Special Services » Special Education

Special Education

Inclusive Setting
Special Education Services in an Inclusive Environment
Special education services for the majority of our students who have an Individualized Education Program (IEP) are provided within the general education setting. The individualized needs of the student are addressed through a continuum of service delivered within this setting. A certified special educator, called a Learning Support Coach (LSC), collaborates with the general education teacher to provide supports and accommodations. The LSC monitors student progress toward IEP goals, reinforces instruction, teaches executive functioning skills/self-determination, provides small group/individual instruction and collaborates with the general education teacher on how to best meet the needs of the student within the inclusive classroom. The expectation is that students will meet all district and state graduation requirements toward earning a diploma and career certificate.
Special Education Team Leader
The Special Education Team Leader at each school organizes the Individualized Educational Program (IEP), the annual IEP meeting, and the 3-year eligibility meeting.  The Team Leader’s main communication with parents occurs in 3 phases:
  • PRIOR to the IEP meeting, the Team Leader will arrange a date/time for the meeting and will send preliminary documents in order to prepare for the meeting  
  • DURING the IEP meeting, the Team Leader will guide the conversation, facilitate team participation, and guide consensus for the accommodations and supports that will appear in the final IEP
  • AFTER the IEP meeting, the Team Leader will send a finalized IEP document to the parent for signatures (usually done digitally). 
Beyond the annual IEP meeting, the Team Leader is available for parents regarding any questions about supports or services

Transition Support
The Individuals with Disabilities Education Act (IDEA) 1997, reauthorized in 2004, is a law that provides for the delivery of transition services for students who have an IEP or 504 plan. This law requires school districts to provide a coordinated set of activities that give students the tools to adjust to adult life after high school. Being a vocational/technical school district, transition activities drive our programs in order to prepare students to be ready for career and/or college. These experiences include career exploration classes, a career and technical education pathway that culminates in a cooperative employment program in their senior year. Additionally, our district’s Transition Coordinator will engage with students to guide the  transition process according to the student’s transition goals.  The Transition Coordinator will support families through the application process to the Division of Vocational Rehabilitation (DVR) and Division of Developmental Disabilities Services (DDDS) that will provide resources to students beyond graduation.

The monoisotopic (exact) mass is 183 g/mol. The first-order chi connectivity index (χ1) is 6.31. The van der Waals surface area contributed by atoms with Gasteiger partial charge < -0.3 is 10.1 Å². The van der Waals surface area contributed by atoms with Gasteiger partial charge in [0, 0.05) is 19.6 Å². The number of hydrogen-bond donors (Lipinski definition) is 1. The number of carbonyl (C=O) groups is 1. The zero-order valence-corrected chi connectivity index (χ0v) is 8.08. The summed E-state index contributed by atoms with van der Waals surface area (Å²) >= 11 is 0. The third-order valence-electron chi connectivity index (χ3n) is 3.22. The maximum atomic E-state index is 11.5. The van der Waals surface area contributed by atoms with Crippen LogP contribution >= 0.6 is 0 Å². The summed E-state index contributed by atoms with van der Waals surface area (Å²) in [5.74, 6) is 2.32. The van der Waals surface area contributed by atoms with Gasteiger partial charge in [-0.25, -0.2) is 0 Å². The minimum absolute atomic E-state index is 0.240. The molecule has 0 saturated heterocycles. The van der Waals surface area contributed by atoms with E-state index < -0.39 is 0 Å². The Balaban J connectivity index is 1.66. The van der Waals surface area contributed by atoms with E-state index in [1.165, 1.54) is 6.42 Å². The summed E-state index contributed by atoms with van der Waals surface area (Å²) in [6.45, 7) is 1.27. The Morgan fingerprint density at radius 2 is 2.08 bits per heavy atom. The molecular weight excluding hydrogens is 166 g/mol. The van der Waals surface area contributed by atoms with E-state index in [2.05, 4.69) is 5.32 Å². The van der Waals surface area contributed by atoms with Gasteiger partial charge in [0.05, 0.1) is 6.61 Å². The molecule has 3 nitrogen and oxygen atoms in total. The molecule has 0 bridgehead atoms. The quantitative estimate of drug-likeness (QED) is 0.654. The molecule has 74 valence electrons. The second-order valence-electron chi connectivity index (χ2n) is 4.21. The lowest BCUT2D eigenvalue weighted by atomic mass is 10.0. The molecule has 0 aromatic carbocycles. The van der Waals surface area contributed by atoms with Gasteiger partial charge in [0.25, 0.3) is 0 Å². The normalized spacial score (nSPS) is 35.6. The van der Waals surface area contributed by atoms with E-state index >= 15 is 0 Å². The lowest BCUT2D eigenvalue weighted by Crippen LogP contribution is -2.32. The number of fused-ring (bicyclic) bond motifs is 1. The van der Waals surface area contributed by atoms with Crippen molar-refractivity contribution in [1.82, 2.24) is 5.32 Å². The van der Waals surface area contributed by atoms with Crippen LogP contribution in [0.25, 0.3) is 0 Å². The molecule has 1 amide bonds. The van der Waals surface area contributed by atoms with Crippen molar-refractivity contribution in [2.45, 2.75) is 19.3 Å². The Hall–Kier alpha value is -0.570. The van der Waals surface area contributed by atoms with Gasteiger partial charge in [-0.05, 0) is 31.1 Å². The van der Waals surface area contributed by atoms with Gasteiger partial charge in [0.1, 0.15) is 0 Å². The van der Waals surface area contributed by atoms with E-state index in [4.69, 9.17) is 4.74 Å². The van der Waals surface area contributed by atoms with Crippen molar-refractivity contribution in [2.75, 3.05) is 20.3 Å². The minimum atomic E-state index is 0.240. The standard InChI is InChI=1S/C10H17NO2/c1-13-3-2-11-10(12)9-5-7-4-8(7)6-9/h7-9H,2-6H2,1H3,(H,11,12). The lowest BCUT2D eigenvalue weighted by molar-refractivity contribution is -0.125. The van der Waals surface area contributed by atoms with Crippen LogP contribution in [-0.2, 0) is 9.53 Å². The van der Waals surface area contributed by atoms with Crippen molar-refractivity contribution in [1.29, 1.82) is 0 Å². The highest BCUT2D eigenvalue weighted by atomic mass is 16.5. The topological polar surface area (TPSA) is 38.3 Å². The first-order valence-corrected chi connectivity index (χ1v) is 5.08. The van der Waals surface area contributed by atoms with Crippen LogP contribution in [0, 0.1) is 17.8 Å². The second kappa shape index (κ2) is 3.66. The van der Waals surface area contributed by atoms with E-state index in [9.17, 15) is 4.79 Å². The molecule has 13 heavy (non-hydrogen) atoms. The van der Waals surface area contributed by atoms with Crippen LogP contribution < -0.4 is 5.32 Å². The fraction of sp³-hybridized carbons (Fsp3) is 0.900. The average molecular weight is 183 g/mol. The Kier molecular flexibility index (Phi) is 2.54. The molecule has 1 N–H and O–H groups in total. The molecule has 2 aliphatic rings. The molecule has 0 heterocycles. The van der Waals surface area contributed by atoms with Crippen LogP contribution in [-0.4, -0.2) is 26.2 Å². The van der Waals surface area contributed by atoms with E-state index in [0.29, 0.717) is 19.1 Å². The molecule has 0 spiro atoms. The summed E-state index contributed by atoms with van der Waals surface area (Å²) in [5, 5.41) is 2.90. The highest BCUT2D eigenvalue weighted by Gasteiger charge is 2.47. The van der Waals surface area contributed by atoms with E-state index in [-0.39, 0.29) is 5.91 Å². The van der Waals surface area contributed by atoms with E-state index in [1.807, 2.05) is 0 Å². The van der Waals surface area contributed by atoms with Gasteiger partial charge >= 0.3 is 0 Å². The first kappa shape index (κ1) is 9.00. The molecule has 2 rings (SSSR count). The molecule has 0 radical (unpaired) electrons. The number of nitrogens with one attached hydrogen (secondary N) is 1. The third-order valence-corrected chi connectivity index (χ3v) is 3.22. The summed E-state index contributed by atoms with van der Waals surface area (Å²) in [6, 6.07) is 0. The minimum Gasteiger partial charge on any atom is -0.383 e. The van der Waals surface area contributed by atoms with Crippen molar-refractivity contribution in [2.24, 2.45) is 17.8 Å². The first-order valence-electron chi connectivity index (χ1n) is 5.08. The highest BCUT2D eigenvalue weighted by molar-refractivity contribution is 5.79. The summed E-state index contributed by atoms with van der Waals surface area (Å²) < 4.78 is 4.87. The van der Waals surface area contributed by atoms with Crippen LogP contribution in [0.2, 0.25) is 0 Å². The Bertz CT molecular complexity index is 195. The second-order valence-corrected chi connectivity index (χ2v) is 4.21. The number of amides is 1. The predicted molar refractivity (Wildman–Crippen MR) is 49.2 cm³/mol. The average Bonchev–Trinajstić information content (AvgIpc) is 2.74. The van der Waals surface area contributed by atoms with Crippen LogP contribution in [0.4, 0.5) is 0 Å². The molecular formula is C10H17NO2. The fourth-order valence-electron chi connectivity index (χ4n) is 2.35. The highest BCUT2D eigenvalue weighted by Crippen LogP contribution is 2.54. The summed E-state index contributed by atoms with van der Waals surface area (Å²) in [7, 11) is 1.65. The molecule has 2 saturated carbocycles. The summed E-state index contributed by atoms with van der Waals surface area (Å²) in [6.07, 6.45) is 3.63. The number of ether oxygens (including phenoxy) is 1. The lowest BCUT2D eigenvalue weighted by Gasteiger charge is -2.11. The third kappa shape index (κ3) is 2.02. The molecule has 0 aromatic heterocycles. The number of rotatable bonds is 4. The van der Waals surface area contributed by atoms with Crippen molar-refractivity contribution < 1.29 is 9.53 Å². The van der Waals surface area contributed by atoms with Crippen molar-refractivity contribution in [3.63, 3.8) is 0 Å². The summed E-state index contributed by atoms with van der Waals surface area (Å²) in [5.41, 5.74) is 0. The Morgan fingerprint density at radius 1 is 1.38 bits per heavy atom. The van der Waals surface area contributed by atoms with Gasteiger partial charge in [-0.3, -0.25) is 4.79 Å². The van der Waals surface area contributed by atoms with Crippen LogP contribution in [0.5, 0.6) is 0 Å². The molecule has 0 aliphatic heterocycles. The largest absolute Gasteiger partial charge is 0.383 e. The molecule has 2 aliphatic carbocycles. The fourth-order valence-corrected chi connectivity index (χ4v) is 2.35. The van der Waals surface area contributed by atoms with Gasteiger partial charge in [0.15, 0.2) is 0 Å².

Transition services include student access to agency support services. Students with an IEP or 504 Plan are given assistance in applying for eligibility to obtain Division of Vocational Rehabilitation (DVR) services. DVR is sponsored by the Department of Labor and provides assistance with various supports that lead to employment, including funding for education/training programs, apprenticeship, and job placement. In junior and senior year services begin through the development of a transition plan during regular consultations with a DVR counselor. Students are also made aware of additional state agency services they may be eligible for, i.e. Division of Developmental Disabilities Services (DDDS); Division of Services for Aging and Adults with Physical Disabilities (DSAAPD); Pathways to Employment.
Related Services
The NCCVT School District speech-language pathologists provide assessment and treatment for a variety of speech and language concerns including articulation, auditory processing, receptive/expressive language, fluency, voice, and pragmatic/social language. Based on student needs and IEP team input, individual sessions, group sessions, and/or consultation with teachers/staff may be implemented for service delivery.
A variety of related services are available based on student need. Typical related services include: Occupational and Physical Therapy, Speech/Language services, counseling/social skills training, orientation/mobility training, visual impairment and hearing impairment support. (For PT, a doctor’s note is required prior to an evaluation occurring. This doctor’s note should request that the therapist evaluate the student for school PT. Therapy is focused solely on school activities).
School Psychology Services 
Psychological services are provided to help our student population succeed academically, socially, behaviorally and emotionally. Each psychologist is highly trained in psychology and education, assessment, intervention, consultation and school law. Our School Psychologists are certified professionals who complete psychoeducational evaluations in order to assess eligibility for special education services and Section 504 Accommodation Plans. Evaluations completed by the School Psychologists are comprehensive and utilize a multi-modal assessment process that includes an array of data sources. Our School Psychologists consult with Learning Support Coaches, parents, building administrators, and school based teams to create positive outcomes for students with diverse needs.